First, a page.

Leak suggests Intel 10-core Comet Lake CPU could beat AMD Ryzen 9 3900X

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Intel has been losing ground to AMD for some time now in the processor world, and more so with the release of the Ryzen 3000 series of CPUs, which are incredibly competitive on all fronts – but Intel is prepping a beast of a Comet Lake response to this fresh threat, if the latest from the rumor mill is anything to go by.

From the off, we should underline that this is mere speculation as picked up by Hot Hardware, which comes in the form of a leaked roadmap with some dubious details and question marks hanging over it.

Still, if real, it shows how serious Intel is about combating the danger that Ryzen 3000 poses.

The slide shared supposedly shows Intel’s roadmap for 10th-gen Comet Lake processors which are built on a revised 14nm+++ node. This range will be headed up by the Core i9-10900KF, a 10-core (20-thread) CPU with a base clock of 3.4GHz and the ability to hit Turbo to 4.6GHz across all those cores (and 5.2GHz on a single core). It will have a TDP of 105W, the leak claims.

This chip will allegedly be priced at $499 (around £400, AU$715), which funnily enough, is the price tag of the 12-core AMD Ryzen 9 3900X (also running with a 4.6GHz boost, and a TDP of 105W too) which just stormed onto the scene offering an incredible price/performance ratio (and achieved full marks in our review, no less).

This rumor further suggests that hyper-threading will return to the entire range of these 10th-gen Intel chips – even the low-end Core i3 quad-core models – and that the top-end Core i9 processors will not have an integrated GPU (it will either not be present, or disabled, as presumably dispensing with it is necessary in terms of achieving a better yield).

Socket to me

In all honesty, those final points seem rather unlikely, and moreover, the leak claims that these processors will use a new ‘LGA 1159’ socket – so would that necessitate buyers also acquiring a new motherboard? That prospect certainly seems unlikely, with the step to ramping up production of 10nm processors in the pipeline for Intel’s near future.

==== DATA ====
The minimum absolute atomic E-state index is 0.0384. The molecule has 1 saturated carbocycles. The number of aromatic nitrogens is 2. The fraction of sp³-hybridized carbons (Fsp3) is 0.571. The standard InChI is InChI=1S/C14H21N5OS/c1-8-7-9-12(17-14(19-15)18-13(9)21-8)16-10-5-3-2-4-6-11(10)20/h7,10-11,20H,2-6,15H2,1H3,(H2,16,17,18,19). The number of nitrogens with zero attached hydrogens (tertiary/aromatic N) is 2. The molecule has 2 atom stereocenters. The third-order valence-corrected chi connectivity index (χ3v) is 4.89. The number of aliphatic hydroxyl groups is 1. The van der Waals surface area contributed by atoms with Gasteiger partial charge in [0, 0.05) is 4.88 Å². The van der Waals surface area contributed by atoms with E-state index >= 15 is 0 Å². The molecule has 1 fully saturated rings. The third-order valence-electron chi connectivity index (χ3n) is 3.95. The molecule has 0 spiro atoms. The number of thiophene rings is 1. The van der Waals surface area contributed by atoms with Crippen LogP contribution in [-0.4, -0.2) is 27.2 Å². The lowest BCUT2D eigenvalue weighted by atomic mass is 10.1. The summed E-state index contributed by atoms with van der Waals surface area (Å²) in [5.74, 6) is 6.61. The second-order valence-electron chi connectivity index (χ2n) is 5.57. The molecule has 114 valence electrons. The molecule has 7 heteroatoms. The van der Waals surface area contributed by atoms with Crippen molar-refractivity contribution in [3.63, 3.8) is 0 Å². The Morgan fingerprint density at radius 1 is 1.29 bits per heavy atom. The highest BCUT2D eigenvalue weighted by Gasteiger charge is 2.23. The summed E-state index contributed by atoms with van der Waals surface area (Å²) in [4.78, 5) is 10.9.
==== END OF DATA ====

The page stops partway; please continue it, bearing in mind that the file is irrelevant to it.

As well as these concerns, the slide itself is a little strangely laid out and comes from an anonymous source (via Twitter) with no further clarification. And the alleged Core i9-10900KF seems to fit just a little too snugly in terms of its specs for going up against the Ryzen 9 3900X, with matching TDPs and turbo clocks (not to mention the price – which is apparently exactly the same).

So there are plenty of reasons to be cautious about this purported Intel slide, but that said, the model names of the chips (and much of their overall base specs) seem solid enough in terms of their potential validity.

And it’s certainly believable that Intel will be wanting to pull something seriously compelling out of its silicon hat to gain back some of the CPU turf it has been losing to AMD of late.

Intel used to be the dominant processor power, and going by one online retailer’s figures it still was at the beginning of 2018, but that balance has since tipped so that AMD sold twice as many CPUs as Intel in March 2019.

And that picture could worsen with AMD’s new Ryzen 3000 line-up, which as we observed yesterday, sees the chip manufacturer beating Intel not just on price, where it has always been competitive, but also on performance and indeed power efficiency. A triple blow to Intel, if you like.

One thing’s for sure: following all this slippage, and its well-known stock shortage issues of recent times, Intel will need to generate momentum from somewhere in order to stay competitive with the rapid progress AMD is making.

Via Extremetech

Darren is a freelancer writing news and features for TechRadar (and occasionally T3) across a broad range of computing topics including CPUs, GPUs, various other hardware, VPNs, antivirus and more. He has written about tech for the best part of three decades, and writes books in his spare time (his debut novel - 'I Know What You Did Last Supper' - was published by Hachette UK in 2013).